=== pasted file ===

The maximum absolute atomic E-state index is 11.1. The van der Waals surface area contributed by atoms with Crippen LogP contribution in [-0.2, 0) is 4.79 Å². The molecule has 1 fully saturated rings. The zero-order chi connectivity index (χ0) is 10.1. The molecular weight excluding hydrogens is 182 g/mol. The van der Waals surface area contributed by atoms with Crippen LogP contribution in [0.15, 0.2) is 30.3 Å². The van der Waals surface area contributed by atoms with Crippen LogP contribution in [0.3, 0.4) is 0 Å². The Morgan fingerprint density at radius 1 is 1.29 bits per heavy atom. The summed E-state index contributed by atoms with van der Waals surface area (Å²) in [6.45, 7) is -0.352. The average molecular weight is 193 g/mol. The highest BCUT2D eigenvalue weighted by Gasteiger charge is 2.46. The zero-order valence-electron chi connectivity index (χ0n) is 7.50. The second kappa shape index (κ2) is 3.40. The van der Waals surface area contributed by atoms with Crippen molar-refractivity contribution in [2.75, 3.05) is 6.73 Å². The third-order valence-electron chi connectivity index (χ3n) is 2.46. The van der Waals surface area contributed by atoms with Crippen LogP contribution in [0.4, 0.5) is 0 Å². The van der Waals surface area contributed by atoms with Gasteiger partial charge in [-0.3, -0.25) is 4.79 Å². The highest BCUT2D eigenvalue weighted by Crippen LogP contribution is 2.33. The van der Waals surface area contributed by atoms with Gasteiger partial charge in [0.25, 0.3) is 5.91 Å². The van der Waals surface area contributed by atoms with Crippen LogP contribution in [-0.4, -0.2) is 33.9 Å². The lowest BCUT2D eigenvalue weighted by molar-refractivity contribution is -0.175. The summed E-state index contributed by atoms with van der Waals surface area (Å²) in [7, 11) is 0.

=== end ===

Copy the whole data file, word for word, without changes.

The maximum absolute atomic E-state index is 11.1. The van der Waals surface area contributed by atoms with Crippen LogP contribution in [-0.2, 0) is 4.79 Å². The molecule has 1 fully saturated rings. The zero-order chi connectivity index (χ0) is 10.1. The molecular weight excluding hydrogens is 182 g/mol. The van der Waals surface area contributed by atoms with Crippen LogP contribution in [0.15, 0.2) is 30.3 Å². The van der Waals surface area contributed by atoms with Crippen LogP contribution in [0.3, 0.4) is 0 Å². The Morgan fingerprint density at radius 1 is 1.29 bits per heavy atom. The summed E-state index contributed by atoms with van der Waals surface area (Å²) in [6.45, 7) is -0.352. The average molecular weight is 193 g/mol. The highest BCUT2D eigenvalue weighted by Gasteiger charge is 2.46. The zero-order valence-electron chi connectivity index (χ0n) is 7.50. The second kappa shape index (κ2) is 3.40. The van der Waals surface area contributed by atoms with Crippen molar-refractivity contribution in [2.75, 3.05) is 6.73 Å². The third-order valence-electron chi connectivity index (χ3n) is 2.46. The van der Waals surface area contributed by atoms with Crippen LogP contribution in [0.4, 0.5) is 0 Å². The van der Waals surface area contributed by atoms with Gasteiger partial charge in [-0.3, -0.25) is 4.79 Å². The highest BCUT2D eigenvalue weighted by Crippen LogP contribution is 2.33. The van der Waals surface area contributed by atoms with Gasteiger partial charge in [0.25, 0.3) is 5.91 Å². The van der Waals surface area contributed by atoms with Crippen LogP contribution in [-0.4, -0.2) is 33.9 Å². The lowest BCUT2D eigenvalue weighted by molar-refractivity contribution is -0.175. The summed E-state index contributed by atoms with van der Waals surface area (Å²) in [7, 11) is 0.